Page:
'It felt surreal': Residents rescued from UAE floods recount harrowing experiences

Stranded hail government who set up shelters, helped them get home safe



By Nasreen Abdulla and Ruqayya Alqaydi

Published: Sun 31 Jul 2022, 5:26 PM

Last updated: Sun 31 Jul 2022, 9:38 PM

Residents rescued from flooded streets, vehicles and homes in rain-hit emirates have thanked the government, officers and volunteers for ensuring their safety.

Emirati Mariam AlNaqbi, who lives in Khorfakkan, went out with her family, including her 2-year-old child, to Fujairah for a drive during the rain. However, on the way back, they found the road blocked.

"It was chaos everywhere," she said. "So, we turned around to try and take another road, but we soon realized that the water levels were rising and there was imminent danger."

The family drove to a relatively dry spot near a gas station. There they found a school that had been turned into a shelter for flood-affected residents. It was operated by police officials, civil defence and the Red Crescent.

"They provided us with meals and drinks," she said. "There were many others who were in the same situation as us. The shelter was a huge relief for us."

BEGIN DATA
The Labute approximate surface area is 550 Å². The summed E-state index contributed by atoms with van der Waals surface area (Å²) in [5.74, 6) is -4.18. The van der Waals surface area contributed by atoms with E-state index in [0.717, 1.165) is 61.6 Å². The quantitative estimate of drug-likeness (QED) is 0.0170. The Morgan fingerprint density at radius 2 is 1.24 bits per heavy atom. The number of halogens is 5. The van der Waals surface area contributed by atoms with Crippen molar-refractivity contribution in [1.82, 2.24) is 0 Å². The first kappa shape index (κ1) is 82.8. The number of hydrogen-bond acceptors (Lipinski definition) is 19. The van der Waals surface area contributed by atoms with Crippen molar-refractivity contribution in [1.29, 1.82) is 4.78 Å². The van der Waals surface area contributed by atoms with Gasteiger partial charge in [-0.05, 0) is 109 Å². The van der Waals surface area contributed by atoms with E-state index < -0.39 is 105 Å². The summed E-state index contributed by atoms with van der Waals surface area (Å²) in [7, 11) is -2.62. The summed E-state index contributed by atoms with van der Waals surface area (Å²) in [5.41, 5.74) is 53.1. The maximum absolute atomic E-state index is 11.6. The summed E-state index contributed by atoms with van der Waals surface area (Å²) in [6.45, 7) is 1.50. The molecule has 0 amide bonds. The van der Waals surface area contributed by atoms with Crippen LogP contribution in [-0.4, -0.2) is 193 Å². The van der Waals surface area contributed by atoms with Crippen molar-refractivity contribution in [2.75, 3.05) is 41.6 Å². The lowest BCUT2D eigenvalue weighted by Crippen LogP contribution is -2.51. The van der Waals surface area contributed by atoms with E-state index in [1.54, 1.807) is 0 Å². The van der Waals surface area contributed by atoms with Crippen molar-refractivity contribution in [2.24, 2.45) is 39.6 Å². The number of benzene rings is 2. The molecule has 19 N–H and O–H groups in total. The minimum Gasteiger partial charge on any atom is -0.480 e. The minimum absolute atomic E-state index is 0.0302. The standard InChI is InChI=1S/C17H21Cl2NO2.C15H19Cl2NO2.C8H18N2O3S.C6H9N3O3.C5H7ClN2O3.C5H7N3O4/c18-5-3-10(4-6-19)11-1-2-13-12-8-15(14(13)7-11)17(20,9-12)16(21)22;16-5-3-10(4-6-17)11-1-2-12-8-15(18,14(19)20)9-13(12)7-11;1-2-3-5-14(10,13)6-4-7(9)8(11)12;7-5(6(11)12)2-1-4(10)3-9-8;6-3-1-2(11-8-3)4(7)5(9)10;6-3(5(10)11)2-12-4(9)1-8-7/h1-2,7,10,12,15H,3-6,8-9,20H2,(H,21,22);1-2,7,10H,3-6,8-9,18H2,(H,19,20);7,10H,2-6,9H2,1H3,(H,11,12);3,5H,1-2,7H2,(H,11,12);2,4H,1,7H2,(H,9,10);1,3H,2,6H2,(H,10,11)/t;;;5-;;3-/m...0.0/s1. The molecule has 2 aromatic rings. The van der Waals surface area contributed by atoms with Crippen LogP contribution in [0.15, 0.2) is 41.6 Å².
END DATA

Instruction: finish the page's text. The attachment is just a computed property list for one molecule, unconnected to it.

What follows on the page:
The family spent the night napping in the car. "It wasn't easy," she said. "We were all sore and had backaches. My child kept waking up."

At sunrise, with the help of one of the officers, the family reached home- almost 16 hours after they left it.

"It was a scary experience," she said. "It felt surreal at times. These were situations you would see in a movie. However, I am thankful for all the efforts made by the government, workers and volunteers in dealing with the situation. It was definitely a huge relief."

Kalba resident Nabeel found himself stranded after the roads to the city were completely washed away.

"There was no way I would have been able to make it to my home," he said. "As I stood, unsure what to do, a military truck pulled up and offered me a ride home."

When he clambered in, he realized he wasn't the only person in it. "The truck stopped for everyone who needed help," he said.

Once home, Nabeel had other challenges to deal with.

"The staff of my company did not have a place to stay in after water swept into their quarters," he said. "The first day, I moved them into an outdoor accommodation with tin sheets for the roof. However, the second day it became too hot. So, I went into a police station and asked for help. Within half an hour, everyone was moved into camps. I am really thankful for all the help the government has been providing in the aftermath of the rain."

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Seven people died in the torrential showers last week that saw the highest recorded rainfall in the UAE in 27 years. The UAE deployed its army to support rescue efforts, with over 870 people moved to safety in Sharjah and Fujairah. Almost 4,000 people were placed in temporary shelters.


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